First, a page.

I have written more than 20 non-fiction books on a wide range of topics. I was trained as a chemist and physicist, and as both an author and a journalist I am mostly concerned with the sciences and how they interact with the broader culture – with the arts, politics, philosophy, and society. Sometimes that interest takes me further afield, and in my new book The Modern Myths, I present a detailed look at seven tales that have taken on the genuine stature of myth, being retold again and again as vehicles for the fears, dreams, and anxieties of the modern age. Ranging from Robinson Crusoe to Batman, this list also inevitably includes Bram Stoker’s classic Dracula – leading him to examine how we have used the legend of the vampire in the past and present.

Philip's book list on vampire myths and their cultural fascination

Philip Ball Why did Philip love this book?

Frayling’s book is very much a forerunner of Groom’s, being one of the first serious (but also immensely readable) studies of the vampire in culture. This one keeps its sights trained more on the nineteenth-century vampire. It begins with The Vampyre, the story written by John Polidori at the Villa Diodati at the same infamous gathering that spawned Marty Shelley’s Frankenstein. Polidori was Lord Byron’s physician, but the two men fell out badly, and Polidori’s aristocratic bloodsucker Lord Ruthven is widely regarded as modeled on Byron. Although now little remembered, The Vampyre began the Victorian craze for vampires that culminated in Bram Stoker’s Dracula. Frayling is the perfect guide, being not only a cultural historian of wide learning but also a splendid communicator.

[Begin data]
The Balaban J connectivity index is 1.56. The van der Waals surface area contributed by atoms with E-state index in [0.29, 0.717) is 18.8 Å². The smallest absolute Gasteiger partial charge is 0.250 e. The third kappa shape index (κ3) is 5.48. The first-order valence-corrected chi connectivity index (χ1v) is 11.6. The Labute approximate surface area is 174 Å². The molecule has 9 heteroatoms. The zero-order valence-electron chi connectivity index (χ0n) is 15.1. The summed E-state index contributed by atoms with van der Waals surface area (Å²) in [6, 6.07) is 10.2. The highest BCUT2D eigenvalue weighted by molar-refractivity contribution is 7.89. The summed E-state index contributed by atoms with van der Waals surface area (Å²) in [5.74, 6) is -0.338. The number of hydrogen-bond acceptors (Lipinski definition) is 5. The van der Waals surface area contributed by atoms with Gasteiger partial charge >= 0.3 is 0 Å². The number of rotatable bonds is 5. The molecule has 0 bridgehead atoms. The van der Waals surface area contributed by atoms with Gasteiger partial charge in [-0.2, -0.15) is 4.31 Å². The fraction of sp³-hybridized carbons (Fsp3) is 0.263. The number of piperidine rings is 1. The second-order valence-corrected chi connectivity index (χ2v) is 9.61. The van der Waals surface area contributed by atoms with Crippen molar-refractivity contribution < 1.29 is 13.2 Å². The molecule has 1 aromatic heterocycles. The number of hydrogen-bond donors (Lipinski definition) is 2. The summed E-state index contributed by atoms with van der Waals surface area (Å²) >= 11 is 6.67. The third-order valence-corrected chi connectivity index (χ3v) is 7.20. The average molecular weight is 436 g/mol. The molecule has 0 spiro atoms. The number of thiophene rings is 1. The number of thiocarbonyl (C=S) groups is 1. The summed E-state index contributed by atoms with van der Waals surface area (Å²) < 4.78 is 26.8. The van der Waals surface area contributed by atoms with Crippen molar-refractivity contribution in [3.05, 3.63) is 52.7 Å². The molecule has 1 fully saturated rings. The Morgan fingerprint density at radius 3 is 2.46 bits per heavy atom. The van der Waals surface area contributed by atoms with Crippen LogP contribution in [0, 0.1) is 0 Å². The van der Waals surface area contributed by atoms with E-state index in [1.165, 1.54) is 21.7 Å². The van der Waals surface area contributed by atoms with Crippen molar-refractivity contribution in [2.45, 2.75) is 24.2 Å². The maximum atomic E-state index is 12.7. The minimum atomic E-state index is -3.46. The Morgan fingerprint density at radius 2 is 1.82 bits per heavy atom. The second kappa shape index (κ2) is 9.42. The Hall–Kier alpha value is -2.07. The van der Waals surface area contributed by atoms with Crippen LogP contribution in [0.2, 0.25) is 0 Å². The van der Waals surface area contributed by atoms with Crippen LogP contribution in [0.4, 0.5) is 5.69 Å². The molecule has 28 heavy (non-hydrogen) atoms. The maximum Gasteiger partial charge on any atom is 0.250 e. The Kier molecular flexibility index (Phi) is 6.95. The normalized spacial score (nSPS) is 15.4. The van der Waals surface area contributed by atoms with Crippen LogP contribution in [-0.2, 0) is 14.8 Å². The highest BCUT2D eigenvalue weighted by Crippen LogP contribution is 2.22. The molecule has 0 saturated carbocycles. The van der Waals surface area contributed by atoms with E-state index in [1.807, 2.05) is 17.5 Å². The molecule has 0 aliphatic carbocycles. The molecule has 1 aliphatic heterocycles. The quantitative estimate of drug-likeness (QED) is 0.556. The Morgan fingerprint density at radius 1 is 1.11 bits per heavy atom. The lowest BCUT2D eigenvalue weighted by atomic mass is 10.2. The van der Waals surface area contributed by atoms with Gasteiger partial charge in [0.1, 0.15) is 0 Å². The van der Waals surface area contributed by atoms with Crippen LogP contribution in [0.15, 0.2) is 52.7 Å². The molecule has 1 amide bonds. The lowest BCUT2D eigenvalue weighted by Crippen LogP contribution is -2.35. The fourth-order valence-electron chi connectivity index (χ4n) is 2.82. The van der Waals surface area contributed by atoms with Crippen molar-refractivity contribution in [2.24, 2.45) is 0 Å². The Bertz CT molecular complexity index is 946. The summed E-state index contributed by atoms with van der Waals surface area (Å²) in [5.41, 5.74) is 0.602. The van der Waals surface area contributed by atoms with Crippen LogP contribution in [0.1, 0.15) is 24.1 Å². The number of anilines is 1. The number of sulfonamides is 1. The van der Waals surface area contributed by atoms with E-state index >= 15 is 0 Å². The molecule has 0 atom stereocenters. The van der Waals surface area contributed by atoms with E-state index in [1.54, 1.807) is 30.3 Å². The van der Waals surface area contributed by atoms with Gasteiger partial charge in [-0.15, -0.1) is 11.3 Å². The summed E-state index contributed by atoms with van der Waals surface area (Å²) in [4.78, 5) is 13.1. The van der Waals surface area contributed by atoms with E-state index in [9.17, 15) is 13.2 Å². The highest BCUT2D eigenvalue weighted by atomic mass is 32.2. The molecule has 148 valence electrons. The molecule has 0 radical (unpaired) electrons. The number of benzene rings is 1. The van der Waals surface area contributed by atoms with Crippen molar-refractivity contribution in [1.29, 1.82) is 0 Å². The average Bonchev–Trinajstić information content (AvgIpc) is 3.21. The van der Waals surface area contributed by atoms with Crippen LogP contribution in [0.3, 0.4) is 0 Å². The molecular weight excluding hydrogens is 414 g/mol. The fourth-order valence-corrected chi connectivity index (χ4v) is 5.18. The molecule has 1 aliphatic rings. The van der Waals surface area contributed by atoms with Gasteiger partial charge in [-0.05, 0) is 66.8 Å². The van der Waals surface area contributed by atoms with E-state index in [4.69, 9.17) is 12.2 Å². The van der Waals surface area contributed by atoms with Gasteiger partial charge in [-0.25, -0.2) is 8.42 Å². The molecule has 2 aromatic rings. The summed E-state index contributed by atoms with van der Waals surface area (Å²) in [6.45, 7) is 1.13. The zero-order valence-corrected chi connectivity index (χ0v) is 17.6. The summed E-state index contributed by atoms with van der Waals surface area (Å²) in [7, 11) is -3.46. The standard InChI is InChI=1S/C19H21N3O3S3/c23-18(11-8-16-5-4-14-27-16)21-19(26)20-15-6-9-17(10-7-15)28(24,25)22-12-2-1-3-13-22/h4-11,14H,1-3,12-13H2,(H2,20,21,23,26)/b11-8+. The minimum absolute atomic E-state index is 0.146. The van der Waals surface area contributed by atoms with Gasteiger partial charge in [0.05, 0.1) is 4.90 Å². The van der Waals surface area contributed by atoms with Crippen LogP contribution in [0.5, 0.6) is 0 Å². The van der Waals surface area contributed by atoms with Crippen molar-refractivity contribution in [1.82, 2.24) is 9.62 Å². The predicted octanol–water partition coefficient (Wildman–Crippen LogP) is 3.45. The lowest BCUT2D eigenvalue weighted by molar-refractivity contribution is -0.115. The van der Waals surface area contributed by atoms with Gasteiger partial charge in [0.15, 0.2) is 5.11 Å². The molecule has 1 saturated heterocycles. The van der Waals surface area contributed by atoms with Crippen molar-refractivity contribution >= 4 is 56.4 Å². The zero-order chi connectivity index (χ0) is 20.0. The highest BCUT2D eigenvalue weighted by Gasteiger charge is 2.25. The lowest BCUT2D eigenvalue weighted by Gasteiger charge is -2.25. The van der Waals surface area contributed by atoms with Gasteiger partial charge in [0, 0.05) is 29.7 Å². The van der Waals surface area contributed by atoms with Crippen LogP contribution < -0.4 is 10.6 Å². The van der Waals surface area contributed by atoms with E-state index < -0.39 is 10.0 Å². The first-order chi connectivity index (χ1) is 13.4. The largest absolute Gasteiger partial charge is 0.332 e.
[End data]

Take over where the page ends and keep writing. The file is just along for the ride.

By Christopher Frayling,

Why should I read it?

1 author picked Vampyres as one of their favorite books, and they share why you should read it.

What is this book about?

Christopher Frayling has spent 45 years exploring the history of one of the most enduring figures in the history of mass culture - the vampire. Vampyres is a comprehensive and generously illustrated history and anthology of vampires in literature, from the folklore of Eastern Europe to the Romantics and beyond. Frayling recounts the most significant moments in gothic history, while extracts from a huge range of sources - including Bram Stoker's detailed research notes for Dracula, penny dreadfuls and Angela Carter's The Bloody Chamber , new to this edition - are contextualized and analysed.
This revised and expanded edition brings…


Book cover of Sherlock Holmes Vs. Dracula: Or, the Adventure of the Sanguinary Count

Christian Klaver Author Of Sherlock Holmes and Count Dracula

From my list on Sherlock Holmes mash-ups.

Why am I passionate about this?

My name is Christian Klaver, and I’ve had, in turn, many different jobs as a bookseller, martial arts instructor, and bartender before settling into a career in internet security. Books have always been a passion of mine, with science fiction, fantasy, and mystery as my main focus. I’ve been a lifelong fan of Sherlock Holmes and am a proud member of two different Sherlock Holmes Societies.

Christian's book list on Sherlock Holmes mash-ups

Christian Klaver Why did Christian love this book?